The exploratory tunnel for the project, which is used for geological and geotechnical exploration for the construction of the main tunnels, is currently being excavated. Through additional analyses, the geotechnical model could be verified and a reliable update of the rock parameters and the associated critical decisions has been achieved. All further specifications regarding TBM requirements, additional and auxiliary measures, support concept, bill of quantities and construction time model were based on the prognosis of system behaviour.

Brenner Base Tunnel progress at March 2018
Brenner Base Tunnel progress at March 2018

The authors of the presentation are of the opinion that the client should be provided with any relevant information about the geological and geotechnical conditions to be expected in a clear and understandable form. At the same time, the entire tendered tunnelling concept must agree with this information. This fundamental strategy was applied thoroughly in the course of the design of the Brenner contracts on the Austrian side in order to enable fair and transparent collaboration and decision-making during the construction phase. The methods of analysis, which give reliable statements about almost all relevant aspects of system behaviour, are meanwhile state of the art - they just have to be correctly implemented. The systematic evaluation and transmission of the findings from the driving of the exploration tunnel enables a validation of the results, which backs up these statements. “It is not correct to concentrate on numerical analysis alone,” said Mayer. “Rather the appropriate analysis process has to be found for each expected failure mechanism.”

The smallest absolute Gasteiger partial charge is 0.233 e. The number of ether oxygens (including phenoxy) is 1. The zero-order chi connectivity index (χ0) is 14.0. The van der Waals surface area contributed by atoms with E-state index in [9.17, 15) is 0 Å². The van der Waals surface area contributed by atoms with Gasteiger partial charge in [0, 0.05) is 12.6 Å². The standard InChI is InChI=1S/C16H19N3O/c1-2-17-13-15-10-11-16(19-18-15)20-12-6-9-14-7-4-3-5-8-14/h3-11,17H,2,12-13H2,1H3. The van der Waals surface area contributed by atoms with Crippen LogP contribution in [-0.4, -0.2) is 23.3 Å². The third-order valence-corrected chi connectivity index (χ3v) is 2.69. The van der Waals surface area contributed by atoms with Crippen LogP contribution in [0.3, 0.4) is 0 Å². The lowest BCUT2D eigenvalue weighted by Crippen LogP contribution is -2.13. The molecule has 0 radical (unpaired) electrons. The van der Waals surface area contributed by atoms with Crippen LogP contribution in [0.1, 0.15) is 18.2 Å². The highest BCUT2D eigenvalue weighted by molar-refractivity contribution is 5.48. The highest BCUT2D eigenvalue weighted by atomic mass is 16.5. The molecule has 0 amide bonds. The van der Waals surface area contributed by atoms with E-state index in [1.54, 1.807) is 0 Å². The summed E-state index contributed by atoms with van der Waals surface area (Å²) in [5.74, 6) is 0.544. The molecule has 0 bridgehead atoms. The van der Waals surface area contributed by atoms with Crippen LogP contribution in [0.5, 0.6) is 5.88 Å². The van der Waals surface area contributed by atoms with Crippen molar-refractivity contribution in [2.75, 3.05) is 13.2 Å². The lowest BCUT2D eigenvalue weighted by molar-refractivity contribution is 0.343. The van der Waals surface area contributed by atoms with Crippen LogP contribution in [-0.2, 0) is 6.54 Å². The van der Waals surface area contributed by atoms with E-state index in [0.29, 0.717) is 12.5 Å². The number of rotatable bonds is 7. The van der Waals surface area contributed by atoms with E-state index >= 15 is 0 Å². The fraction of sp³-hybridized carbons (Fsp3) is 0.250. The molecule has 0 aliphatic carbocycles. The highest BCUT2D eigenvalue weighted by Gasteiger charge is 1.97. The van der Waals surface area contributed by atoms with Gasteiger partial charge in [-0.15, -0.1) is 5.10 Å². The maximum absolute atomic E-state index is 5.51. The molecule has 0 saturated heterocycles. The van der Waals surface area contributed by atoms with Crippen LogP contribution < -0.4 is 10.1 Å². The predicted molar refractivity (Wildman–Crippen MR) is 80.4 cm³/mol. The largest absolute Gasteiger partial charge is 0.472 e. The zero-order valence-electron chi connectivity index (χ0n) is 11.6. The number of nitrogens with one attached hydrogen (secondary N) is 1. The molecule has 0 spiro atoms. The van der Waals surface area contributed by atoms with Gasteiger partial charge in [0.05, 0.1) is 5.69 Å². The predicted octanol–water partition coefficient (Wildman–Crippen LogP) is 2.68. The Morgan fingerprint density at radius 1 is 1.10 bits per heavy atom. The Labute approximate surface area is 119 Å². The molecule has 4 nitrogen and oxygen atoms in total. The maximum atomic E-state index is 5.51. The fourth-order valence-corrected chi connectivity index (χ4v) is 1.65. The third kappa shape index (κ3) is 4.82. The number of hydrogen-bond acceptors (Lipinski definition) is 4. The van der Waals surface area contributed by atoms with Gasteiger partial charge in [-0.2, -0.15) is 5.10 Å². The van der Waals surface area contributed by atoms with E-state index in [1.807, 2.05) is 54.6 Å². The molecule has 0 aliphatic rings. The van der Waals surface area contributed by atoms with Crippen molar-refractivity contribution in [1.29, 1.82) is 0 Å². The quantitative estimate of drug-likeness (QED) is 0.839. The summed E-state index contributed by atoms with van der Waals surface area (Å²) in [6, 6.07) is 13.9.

Colloquium for 2019

Save the date for the next Geomechanics Colloquium in Salzburg on 10 and 11 October 2019 when session topics will discuss urban tunnelling: a technical and logistical challenge and challenges during construction of the Brenner Base Tunnel. Prior to the Colloquium a one-day session on 9 October will include the young researcher's day and workshops on the requirements of maintenance and operation of tunnels and the design and handling of risks in geotechnical engineering.

In closing the 2018 event, the near 900 delegates from 22 countries enjoyed the networking and social events that are legendary at Colloquium gatherings in Salzburg, and took advantage of the 65 companies and 12 universities in the exhibition, which was always crowded and well presented a market place for discussions, talks and meetings.